Although Leon Bridges is a relatively new voice on the scene (with Good Thing marking his second studio LP), when listening to him it is easy to feel transported back in time. His soulful voice and songwriting deliberately recall the likes of Sam Cooke; Bridges has said that as a young black artist he felt a certain obligation to pay homage to such greats, but in this second album he branches out significantly. Sometimes, rather than seeing Bridges find his own identity outside of his influences, he disappears even further. However, on most of the tracks on this record, Bridges does begin to carve out his own, moving niche.
Songs like Shy exemplify Bridges at his best. The beat feels straight out of a lo-fi hip-hop track: chopped and screwed and with a warm tape fuzz. His vocals carry this warmth through even further, both at his falsetto and the lower ends of his range. Lyrically the track is charming, an ode to the background: “I know you’re shy, you can be shy with me”. The production is sleek but sits in the background, a few tasteful guitar strums and harmonies keeping things fresh without taking over.
This is not the case for every track on the album. Two songs in particular take Bridges’ sincerity and, by layering it in cliché, make it cloying rather than endearing. Beyond is a lovely track in many ways, most notably the transition between its verses and choruses: the way the crescendo falls back to allow the guitar to take precedent is a genuinely moving moment. However, I find it hard to get over the incessant chiming of bells and cymbals in the background. At least for me, it’s a spoonful of sugar too much. I have a similar problem with Bet Ain’t Worth the Hand. Despite being one of Bridges’ strongest vocal performances on the album, and despite its lyrics hitting hard without being too sentimental, the strings and horns feel far too syrupy for their own good. I hate to pick on an album for trying too hard, because I often have a soft spot for the pretentious, but this track in particular feels egregious. The emotions are already there in the song. Why add sweeping harps and bells to try to wring every last tear out of the listener?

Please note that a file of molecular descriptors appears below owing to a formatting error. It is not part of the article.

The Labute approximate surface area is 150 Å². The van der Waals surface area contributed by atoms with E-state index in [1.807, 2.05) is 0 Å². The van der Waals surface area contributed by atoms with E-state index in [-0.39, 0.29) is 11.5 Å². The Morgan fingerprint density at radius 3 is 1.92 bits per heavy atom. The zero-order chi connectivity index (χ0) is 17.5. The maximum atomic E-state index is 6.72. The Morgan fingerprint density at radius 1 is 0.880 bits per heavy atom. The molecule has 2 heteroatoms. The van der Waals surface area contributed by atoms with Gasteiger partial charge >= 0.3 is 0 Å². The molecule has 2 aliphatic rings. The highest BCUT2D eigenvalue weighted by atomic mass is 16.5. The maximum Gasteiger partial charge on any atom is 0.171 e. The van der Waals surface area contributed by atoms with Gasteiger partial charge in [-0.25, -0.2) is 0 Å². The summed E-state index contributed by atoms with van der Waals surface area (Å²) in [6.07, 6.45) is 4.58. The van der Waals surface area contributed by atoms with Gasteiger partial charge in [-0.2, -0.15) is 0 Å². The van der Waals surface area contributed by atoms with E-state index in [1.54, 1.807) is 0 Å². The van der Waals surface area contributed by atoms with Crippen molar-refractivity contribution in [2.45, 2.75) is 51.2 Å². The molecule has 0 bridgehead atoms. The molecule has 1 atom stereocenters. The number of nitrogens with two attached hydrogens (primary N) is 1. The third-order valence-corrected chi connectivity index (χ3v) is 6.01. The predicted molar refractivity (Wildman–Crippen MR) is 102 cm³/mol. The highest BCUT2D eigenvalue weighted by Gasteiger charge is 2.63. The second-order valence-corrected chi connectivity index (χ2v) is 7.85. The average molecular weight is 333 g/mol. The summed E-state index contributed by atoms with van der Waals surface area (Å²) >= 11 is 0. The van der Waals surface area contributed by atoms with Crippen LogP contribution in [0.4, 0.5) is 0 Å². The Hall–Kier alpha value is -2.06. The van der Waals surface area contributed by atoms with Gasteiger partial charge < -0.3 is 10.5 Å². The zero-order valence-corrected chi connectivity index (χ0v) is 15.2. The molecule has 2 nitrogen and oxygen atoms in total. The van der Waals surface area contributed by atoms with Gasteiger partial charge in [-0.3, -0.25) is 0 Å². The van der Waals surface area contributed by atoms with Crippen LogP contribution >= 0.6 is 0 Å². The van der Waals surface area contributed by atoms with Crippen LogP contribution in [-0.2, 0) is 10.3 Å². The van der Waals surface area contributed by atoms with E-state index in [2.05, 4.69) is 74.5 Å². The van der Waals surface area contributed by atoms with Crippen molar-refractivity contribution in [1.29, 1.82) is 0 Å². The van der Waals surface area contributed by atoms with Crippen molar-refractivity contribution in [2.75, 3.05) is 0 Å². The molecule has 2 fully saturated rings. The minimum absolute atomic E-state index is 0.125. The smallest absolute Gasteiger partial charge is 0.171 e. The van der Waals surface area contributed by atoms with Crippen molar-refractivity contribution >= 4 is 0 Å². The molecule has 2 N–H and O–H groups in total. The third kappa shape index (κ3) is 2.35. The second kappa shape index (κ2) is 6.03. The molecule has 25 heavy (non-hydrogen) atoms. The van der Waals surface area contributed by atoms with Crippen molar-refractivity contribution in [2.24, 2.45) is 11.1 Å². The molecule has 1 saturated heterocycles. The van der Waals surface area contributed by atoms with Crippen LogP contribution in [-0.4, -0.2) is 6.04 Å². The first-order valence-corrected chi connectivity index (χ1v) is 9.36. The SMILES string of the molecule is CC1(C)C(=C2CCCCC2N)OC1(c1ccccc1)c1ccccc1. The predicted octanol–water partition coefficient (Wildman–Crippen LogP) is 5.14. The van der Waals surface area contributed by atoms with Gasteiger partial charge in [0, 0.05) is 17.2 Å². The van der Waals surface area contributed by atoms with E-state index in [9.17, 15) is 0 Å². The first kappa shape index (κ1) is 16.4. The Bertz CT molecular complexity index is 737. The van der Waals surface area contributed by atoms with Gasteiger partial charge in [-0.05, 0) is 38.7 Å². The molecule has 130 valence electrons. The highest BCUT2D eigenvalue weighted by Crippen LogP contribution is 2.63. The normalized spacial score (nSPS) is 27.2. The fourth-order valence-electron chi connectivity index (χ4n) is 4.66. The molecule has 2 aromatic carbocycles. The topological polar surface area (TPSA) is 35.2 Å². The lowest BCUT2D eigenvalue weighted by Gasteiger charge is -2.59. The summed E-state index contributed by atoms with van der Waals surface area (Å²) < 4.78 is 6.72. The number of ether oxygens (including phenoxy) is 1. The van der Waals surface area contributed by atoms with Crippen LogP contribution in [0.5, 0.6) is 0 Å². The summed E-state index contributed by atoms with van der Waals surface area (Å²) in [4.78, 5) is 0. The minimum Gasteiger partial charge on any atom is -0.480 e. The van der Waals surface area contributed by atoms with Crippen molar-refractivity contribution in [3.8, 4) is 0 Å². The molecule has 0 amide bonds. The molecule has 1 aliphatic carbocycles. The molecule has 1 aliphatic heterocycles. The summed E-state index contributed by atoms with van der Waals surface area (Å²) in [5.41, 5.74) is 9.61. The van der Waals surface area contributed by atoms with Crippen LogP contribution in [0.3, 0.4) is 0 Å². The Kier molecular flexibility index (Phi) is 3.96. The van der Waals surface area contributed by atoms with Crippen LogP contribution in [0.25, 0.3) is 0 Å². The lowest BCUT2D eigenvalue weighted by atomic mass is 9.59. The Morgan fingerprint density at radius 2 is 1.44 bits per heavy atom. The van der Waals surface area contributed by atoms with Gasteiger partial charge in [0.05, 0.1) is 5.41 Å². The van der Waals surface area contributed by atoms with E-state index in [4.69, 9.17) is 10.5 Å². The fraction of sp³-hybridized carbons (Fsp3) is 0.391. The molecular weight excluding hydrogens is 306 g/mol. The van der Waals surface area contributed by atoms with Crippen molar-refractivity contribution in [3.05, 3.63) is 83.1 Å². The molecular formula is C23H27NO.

Elsewhere on the record, Bridges tries on R&B, Jazz, and more straightforward singer-songwriter numbers. Bad Bad News is an infectious track that at times feels a little by the numbers. In the pre-chorus especially he goes for the Bruno Mars sound so popular these days – initially fun but after a while a little grating. The jazzy guitar runs are a nice touch, but also feel a little contrived at times. Still, not everything has to be groundbreaking; as I said, the track is infectious and fun regardless of these foibles. You Don’t Know hits a similar note. It’s funky as hell, and the keys in the chorus remind me of a disco song that’s been on the tip of my tongue since I first heard this album (someone help me out? for real, send me a message, it’s been bugging me for ages).
Despite all these catchy upbeat numbers, though, Bridges is at his best on tender tracks like Forgive You, my clear standout. The track opens in a fuzz of white noise, lo-fi before a lone piano chord hits. It builds patiently, like its lyrics: “I didn’t make it a thing; your mama didn’t know that I was there. I tried to swallow my pride”. The song is simultaneously heart-breaking and empowering. Despite all the hurt, and despite common sense (“though my friends tell me not to”) Bridges can’t help but forgive. I think it’s a feeling a lot of us can relate to: loving someone so much that no matter what they do to you, you can’t help but give them another chance. But he comes out the other side: “But I want you to know we’re okay.”